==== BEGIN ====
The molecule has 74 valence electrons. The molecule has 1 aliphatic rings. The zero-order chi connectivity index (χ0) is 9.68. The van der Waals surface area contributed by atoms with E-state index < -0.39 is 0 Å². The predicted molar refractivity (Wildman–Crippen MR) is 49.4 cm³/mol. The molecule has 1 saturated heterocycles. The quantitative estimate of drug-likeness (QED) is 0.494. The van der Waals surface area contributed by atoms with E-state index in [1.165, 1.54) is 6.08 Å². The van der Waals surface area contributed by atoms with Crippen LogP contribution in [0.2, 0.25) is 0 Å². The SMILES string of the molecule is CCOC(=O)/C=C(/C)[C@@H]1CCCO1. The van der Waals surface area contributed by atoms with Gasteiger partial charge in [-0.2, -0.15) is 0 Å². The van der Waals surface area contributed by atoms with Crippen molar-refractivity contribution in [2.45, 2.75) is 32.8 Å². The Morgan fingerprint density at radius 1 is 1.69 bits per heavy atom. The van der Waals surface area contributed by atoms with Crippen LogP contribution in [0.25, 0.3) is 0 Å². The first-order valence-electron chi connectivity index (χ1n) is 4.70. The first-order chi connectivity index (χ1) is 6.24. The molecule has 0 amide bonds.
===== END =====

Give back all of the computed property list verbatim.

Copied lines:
The molecule has 74 valence electrons. The molecule has 1 aliphatic rings. The zero-order chi connectivity index (χ0) is 9.68. The van der Waals surface area contributed by atoms with E-state index < -0.39 is 0 Å². The predicted molar refractivity (Wildman–Crippen MR) is 49.4 cm³/mol. The molecule has 1 saturated heterocycles. The quantitative estimate of drug-likeness (QED) is 0.494. The van der Waals surface area contributed by atoms with E-state index in [1.165, 1.54) is 6.08 Å². The van der Waals surface area contributed by atoms with Crippen LogP contribution in [0.2, 0.25) is 0 Å². The SMILES string of the molecule is CCOC(=O)/C=C(/C)[C@@H]1CCCO1. The van der Waals surface area contributed by atoms with Gasteiger partial charge in [-0.2, -0.15) is 0 Å². The van der Waals surface area contributed by atoms with Crippen molar-refractivity contribution in [2.45, 2.75) is 32.8 Å². The Morgan fingerprint density at radius 1 is 1.69 bits per heavy atom. The van der Waals surface area contributed by atoms with Crippen LogP contribution in [0.25, 0.3) is 0 Å². The first-order valence-electron chi connectivity index (χ1n) is 4.70. The first-order chi connectivity index (χ1) is 6.24. The molecule has 0 amide bonds.